Remote sensing with hyperspectral sensors is a combination of several elements: an imaging spectrometer and a fast data processing system to acquire and analyze spectral and spatial data. For remote sensing missions such as crop disease or invasive species detection, the spectral range of most interest is the visible-near-infrared (VNIR) from 400-1000nm.Read More
Headwall Photonics Blog
Humans have a marvelous ability to see and identify objects within what is called the visible range of the electromagnetic spectrum. That starts at roughly 380 nanometers and goes up to around 700 nanometers or so.Read More
Late in 2014, Headwall sponsored a successful event at London’s Natural History Museum. The purpose of the gathering was to introduce curators and preservationists to the advantages and capabilities of hyperspectral imaging. Professionals in this field understand that the treasures under their control...paintings, documents, and artifacts...need to be preserved using the most advanced techniques available. Preservation largely means having an excellent understanding of the chemical composition of the underlying materials used to create the treasures. And what the eye cannot see, hyperspectral imaging can.
Next week during Photonics West we’ll be demonstrating our very newest hyperspectral sensor: Nano-Hyperspec. We gave it that name because it’s small...exceptionally small. Think of a Rubik's Cube and you've got it. The market said it needed a robust, aberration-corrected hyperspectral sensor purpose-built for small, hand-launched UAVs. One perfect example is the X6 from the Aibotix division of Leica-Geosystems, a company with whom Headwall signed an agreement in late 2014. “There’s a confluence within the remote sensing marketplace,” said Headwall CEO David Bannon. “The attractiveness of affordable, easy to launch UAVs runs headlong into the need for perfectly matched sensor instruments that they can carry.” In conceiving Nano-Hyperspec, Headwall consolidated and integrated as much as possible to yield a small, performance-packed unit that even the smallest UAVs could easily carry.
High-performance imaging sensors on small, commercial UAS will assess ocean and sea ice variability in Arctic zones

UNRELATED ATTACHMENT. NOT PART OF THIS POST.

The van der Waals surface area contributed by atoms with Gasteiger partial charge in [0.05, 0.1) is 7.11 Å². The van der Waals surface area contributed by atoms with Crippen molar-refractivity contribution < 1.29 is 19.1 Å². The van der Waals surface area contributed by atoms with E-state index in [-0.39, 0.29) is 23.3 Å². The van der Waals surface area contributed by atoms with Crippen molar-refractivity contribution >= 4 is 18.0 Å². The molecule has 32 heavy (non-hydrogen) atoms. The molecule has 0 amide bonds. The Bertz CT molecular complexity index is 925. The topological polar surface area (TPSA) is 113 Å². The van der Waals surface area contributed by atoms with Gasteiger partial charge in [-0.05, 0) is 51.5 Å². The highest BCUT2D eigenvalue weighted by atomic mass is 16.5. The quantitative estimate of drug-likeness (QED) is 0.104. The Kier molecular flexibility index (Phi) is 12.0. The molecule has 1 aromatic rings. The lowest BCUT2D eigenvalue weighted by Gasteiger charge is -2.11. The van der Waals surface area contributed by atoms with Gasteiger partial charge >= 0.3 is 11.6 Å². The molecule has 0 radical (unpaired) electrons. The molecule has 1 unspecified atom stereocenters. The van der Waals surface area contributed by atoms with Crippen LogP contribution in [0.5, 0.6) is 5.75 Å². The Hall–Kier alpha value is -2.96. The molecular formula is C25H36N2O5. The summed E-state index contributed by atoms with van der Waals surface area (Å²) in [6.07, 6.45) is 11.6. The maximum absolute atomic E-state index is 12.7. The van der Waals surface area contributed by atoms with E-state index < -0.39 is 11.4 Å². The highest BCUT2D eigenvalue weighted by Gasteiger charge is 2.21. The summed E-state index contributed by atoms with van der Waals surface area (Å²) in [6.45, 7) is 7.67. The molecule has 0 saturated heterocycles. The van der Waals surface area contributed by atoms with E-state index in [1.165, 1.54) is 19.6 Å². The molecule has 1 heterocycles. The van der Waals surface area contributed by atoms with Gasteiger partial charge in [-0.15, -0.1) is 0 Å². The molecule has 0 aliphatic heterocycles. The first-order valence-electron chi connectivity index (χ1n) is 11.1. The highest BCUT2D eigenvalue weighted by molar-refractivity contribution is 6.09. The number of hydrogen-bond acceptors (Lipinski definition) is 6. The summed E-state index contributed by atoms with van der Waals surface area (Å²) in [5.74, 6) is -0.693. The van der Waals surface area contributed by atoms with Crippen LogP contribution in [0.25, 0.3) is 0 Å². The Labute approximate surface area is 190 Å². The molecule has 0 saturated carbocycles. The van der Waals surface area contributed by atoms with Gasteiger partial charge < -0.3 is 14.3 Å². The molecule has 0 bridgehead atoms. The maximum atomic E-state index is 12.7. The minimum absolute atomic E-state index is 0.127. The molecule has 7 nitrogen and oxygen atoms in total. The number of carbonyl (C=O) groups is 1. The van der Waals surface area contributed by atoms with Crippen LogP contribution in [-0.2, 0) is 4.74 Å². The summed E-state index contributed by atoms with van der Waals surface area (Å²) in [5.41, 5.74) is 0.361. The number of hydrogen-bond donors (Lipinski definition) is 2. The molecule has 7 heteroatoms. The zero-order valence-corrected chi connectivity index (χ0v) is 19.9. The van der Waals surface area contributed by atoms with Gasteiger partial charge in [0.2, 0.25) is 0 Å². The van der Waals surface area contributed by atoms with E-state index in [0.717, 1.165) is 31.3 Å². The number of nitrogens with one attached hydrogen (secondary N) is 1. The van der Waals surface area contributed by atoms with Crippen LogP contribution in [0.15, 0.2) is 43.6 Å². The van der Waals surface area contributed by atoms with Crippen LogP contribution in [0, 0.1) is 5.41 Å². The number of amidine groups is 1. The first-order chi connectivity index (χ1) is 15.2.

FITCHBURG, MA - OCTOBER 9, 2014: Headwall Photonics has delivered two high-performance hyperspectral imaging sensors to Columbia University as part of its Air-Sea-Ice Physics and Biogeochemistry Experiment (ASIPBEX). ASIPBEX is part of a larger international collaborative investigation of Climate Cryosphere Interaction with colleagues from Spain, Germany and Norway. This crucial remote-sensing project will use a high-endurance unmanned aircraft system (UAS) to investigate climatological changes present in the Arctic Ocean around Svalbard, Norway. The instrument payload comprises two Micro-Hyperpsec sensors; one will cover the Visible-Near-Infrared (VNIR) range of 400-1000nm while the other will cover the Near-Infrared (NIR) range of 900-1700nm. Together, the sensors will be crucial in detecting indicators of sea ice physics, solar warming and global carbon cycles.
One of the things we’re seeing at Headwall is the proliferation of airborne applications. Multispectral suffers a bit with respect to hyperspectral (a handful of bands versus hundreds), which is why hyperspectral is winning the day.
When it comes to hyperspectral imaging, it isn’t always about the hardware. Before users even get to the stage of specifying a sensor instrument, they need to ask a few questions:
The scientific research community is beginning to understand and embrace hyperspectral imaging as a useful tool for a few primary reasons. First, sensors are more affordable than ever. Originally conceived as multi-million-dollar ISR platforms for defense applications, hyperspectral imagers have been successfully ‘commercialized’ over the past few years. Scientists typically embracing RGB or multispectral technology before can now acquire hyperspectral sensors at affordable price points.
This past week, Headwall remote sensing team finished a productive week Down Under at the International Geoscience and Remote Sensing Symposium (IGARSS) in Melbourne, Australia. The conference, organized by the IEEE, comprises a ‘Who’s Who’ across the global remote sensing community. But curiously absent were representatives from the United States, probably reflecting the topic du jour: sequestration. Imagine holding a geo-spatial and remote sensing conference and no one from NASA was able to attend?
Headwall's exhibition schedule kicks into high gear this month. First up is our appearance at the 8th Imaging Spectrometry Workshop, sponsored by The European Association of Remote Sensing Laboratories (EARSeL). This event gives visitors the opportunity to understand how hyperspectral imaging can be a valuable scientific tool for the research community. Precision agriculture, mining & minerals, petroleum pipeline surveillance, and disaster mitigation are just a few application areas and more are uncovered all the time as the technology becomes more affordable and easier to use.